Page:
Linea Nigra is the dark line that runs from your navel to your pubic bone. It gets darker during pregnancy but fades after delivery. You may as well experience the outbreak of acne, which is a result of hormonal changes. 

3. Physical pain and pregnancy

The weight of your uterus pressing against large blood vessels can lead to sore, itchy veins, mostly on your legs. So, to prevent them, you should avoid standing in one position for long periods of time. 

  • You should walk as much as possible to prevent blood from pooling in your legs

  • You should keep your legs slightly elevated when you sit or lie

  • You should wear support stockings, watch the weight gain and up the amount of vitamin C and bioflavonoid you get in your diet 

This helps to maintain strong blood vessels. You might also make a few appointments for reflexology, in which the feet and lower legs are massaged. One small study found it helpful in preventing or minimizing varicose veins during pregnancy. 

4. Beauty procedures and pregnancy

You should avoid any medically unnecessary procedures or drugs during your pregnancy. The same goes for teeth whitening and hair coloring. 

5. Medications during pregnancy

It is unethical to test prescription on pregnant women. You should always talk to your healthcare professional first before taking any medication when you are pregnant. Common medications that are considered safe during pregnancy include Benadryl, Acetaminophen, etc. 

6. Books to read during the second trimester 

There are some books that are very effective in keeping you stress-free and healthy. They are The Birth Book, Gentle Birth Choices, Natural Childbirth the Bradley Way, Birthing from Within, Hypnobirthing, The Doula Advantage, etc.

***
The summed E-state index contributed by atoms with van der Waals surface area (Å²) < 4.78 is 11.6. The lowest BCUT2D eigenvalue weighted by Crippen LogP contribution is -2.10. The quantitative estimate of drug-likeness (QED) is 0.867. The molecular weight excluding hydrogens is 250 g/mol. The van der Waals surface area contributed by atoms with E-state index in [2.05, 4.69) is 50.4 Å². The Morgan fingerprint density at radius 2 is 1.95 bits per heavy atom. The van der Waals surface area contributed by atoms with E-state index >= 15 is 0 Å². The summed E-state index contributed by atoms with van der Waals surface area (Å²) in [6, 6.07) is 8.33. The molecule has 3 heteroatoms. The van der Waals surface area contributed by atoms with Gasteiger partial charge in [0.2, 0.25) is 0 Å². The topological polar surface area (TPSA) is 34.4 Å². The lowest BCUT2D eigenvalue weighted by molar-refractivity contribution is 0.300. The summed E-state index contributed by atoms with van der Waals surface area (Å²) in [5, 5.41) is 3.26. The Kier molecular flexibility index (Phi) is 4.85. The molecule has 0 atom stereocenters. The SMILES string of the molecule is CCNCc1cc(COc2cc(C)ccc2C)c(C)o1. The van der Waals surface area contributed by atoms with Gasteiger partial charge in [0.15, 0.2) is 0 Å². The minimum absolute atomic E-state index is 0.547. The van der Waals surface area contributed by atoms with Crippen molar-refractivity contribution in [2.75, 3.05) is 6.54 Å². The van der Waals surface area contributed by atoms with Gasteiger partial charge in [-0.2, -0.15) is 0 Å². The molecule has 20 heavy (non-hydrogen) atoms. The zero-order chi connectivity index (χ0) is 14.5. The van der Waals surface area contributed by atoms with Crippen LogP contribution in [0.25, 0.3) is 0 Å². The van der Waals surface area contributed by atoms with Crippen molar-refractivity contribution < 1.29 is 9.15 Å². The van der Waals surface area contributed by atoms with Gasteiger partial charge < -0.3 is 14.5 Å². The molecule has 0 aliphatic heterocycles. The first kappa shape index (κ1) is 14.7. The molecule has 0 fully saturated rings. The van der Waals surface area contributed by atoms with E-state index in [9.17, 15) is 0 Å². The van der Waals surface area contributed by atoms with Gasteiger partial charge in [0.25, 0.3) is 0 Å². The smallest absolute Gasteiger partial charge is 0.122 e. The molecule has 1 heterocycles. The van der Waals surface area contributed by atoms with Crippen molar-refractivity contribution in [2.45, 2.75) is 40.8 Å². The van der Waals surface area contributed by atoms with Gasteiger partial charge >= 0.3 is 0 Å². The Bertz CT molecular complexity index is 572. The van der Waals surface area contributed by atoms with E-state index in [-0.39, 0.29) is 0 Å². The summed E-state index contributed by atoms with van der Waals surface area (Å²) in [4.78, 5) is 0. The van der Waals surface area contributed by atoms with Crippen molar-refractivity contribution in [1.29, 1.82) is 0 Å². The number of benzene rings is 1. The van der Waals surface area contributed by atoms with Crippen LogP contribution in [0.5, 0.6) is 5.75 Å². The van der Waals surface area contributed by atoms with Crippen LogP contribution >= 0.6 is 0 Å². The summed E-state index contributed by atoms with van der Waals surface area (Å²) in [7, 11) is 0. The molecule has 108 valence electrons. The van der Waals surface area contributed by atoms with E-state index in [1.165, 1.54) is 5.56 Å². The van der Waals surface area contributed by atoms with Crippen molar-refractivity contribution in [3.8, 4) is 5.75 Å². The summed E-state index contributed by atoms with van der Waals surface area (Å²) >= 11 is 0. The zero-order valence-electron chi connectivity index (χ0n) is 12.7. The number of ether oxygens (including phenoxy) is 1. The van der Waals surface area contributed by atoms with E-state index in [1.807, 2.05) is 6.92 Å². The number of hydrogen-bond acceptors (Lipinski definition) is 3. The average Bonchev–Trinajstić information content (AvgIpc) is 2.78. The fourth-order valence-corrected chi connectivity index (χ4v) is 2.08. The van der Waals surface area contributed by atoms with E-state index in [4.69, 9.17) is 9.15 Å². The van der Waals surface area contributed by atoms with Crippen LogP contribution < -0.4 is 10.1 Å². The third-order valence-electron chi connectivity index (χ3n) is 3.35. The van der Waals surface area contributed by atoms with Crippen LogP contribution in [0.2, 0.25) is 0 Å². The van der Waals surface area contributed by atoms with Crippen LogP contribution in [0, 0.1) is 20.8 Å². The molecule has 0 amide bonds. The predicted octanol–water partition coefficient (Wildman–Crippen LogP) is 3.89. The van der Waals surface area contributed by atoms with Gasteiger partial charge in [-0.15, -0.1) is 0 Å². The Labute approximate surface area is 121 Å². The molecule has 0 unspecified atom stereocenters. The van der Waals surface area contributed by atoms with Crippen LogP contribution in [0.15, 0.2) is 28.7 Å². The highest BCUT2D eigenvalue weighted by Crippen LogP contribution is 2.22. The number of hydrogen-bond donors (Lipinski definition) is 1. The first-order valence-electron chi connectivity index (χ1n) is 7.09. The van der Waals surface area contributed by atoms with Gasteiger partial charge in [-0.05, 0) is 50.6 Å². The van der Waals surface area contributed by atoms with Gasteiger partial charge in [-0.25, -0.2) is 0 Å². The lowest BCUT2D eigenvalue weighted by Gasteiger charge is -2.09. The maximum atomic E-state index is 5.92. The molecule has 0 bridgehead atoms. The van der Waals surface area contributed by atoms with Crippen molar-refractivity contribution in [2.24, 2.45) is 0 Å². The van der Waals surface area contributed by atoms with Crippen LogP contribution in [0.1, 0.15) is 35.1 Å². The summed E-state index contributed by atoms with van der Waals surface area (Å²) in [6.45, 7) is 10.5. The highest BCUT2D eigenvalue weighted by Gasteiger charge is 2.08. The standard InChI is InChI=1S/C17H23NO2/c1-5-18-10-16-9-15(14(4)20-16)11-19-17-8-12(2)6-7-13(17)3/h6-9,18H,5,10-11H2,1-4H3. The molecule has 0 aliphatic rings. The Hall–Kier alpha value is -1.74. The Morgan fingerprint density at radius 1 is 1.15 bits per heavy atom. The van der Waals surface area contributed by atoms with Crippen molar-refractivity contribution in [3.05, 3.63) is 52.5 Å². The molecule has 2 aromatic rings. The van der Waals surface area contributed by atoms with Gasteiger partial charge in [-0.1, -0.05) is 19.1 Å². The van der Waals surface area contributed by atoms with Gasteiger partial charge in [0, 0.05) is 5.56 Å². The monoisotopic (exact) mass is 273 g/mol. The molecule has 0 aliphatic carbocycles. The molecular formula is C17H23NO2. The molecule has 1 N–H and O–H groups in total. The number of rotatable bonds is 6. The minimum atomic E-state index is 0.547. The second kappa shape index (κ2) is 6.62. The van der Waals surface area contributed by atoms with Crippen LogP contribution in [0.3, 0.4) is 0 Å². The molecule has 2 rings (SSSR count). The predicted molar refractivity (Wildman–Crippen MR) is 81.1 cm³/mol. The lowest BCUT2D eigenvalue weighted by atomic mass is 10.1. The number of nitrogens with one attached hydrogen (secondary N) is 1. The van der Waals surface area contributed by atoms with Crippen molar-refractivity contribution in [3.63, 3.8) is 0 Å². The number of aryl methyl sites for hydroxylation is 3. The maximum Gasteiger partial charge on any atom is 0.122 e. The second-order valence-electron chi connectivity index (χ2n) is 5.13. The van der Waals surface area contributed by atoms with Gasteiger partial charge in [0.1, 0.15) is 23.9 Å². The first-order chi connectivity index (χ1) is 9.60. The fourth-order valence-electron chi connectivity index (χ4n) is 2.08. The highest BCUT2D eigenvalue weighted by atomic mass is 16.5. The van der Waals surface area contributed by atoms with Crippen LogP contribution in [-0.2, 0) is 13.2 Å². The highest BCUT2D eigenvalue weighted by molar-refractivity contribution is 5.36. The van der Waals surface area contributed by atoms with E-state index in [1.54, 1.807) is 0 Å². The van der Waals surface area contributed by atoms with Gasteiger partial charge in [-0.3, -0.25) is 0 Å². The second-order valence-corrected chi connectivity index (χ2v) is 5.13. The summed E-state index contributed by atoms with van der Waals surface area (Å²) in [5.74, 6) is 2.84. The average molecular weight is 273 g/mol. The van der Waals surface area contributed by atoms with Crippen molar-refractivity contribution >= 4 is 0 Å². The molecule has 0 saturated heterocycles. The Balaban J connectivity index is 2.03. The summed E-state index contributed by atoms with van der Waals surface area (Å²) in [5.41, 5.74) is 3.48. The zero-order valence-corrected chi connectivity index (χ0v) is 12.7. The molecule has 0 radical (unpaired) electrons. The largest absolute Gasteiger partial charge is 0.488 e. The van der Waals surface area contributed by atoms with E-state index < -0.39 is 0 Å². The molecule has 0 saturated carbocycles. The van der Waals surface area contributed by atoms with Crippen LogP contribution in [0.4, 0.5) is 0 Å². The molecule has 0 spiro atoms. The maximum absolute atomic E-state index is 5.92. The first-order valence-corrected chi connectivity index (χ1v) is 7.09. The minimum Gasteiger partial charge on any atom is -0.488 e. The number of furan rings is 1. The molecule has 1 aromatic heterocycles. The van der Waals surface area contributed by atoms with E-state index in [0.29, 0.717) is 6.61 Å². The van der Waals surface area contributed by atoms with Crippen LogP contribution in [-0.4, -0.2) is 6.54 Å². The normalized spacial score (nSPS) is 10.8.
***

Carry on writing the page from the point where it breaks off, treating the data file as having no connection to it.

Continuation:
7. Yoga for the second trimester 

Every pregnant woman should practice these yoga asanas only under the yoga expert’s supervision so that they can avoid any complications. Vajrasana helps in enhancing digestion and can be done directly after finishing your meal. Tadasana helps to stretch and loosen the entire spine and also helps in developing mental and physical balance. Matsya Kridasana helps to remove constipation and stimulates digestion as well. 

8. Be stress-free 

To be stress-free during the second trimester, there are some things that you can do. The first thing that you need to do to cope with stress is to relax. There will be time enough for everything. You should sit down and take a few minutes to breathe. Then you should think about the good things in your life, followed by talking to someone about how you feel about the present and the future. This doesn’t necessarily have to be your partner and can be a friend or a cousin too! 

Disclaimer: This content is for informational purposes only, based on industry experience and secondary sources. It is not a substitute for professional advice. Please consult a qualified expert for health or insurance-related decisions. Content is subject to change, refer to current policy wordings for specific ACKO details.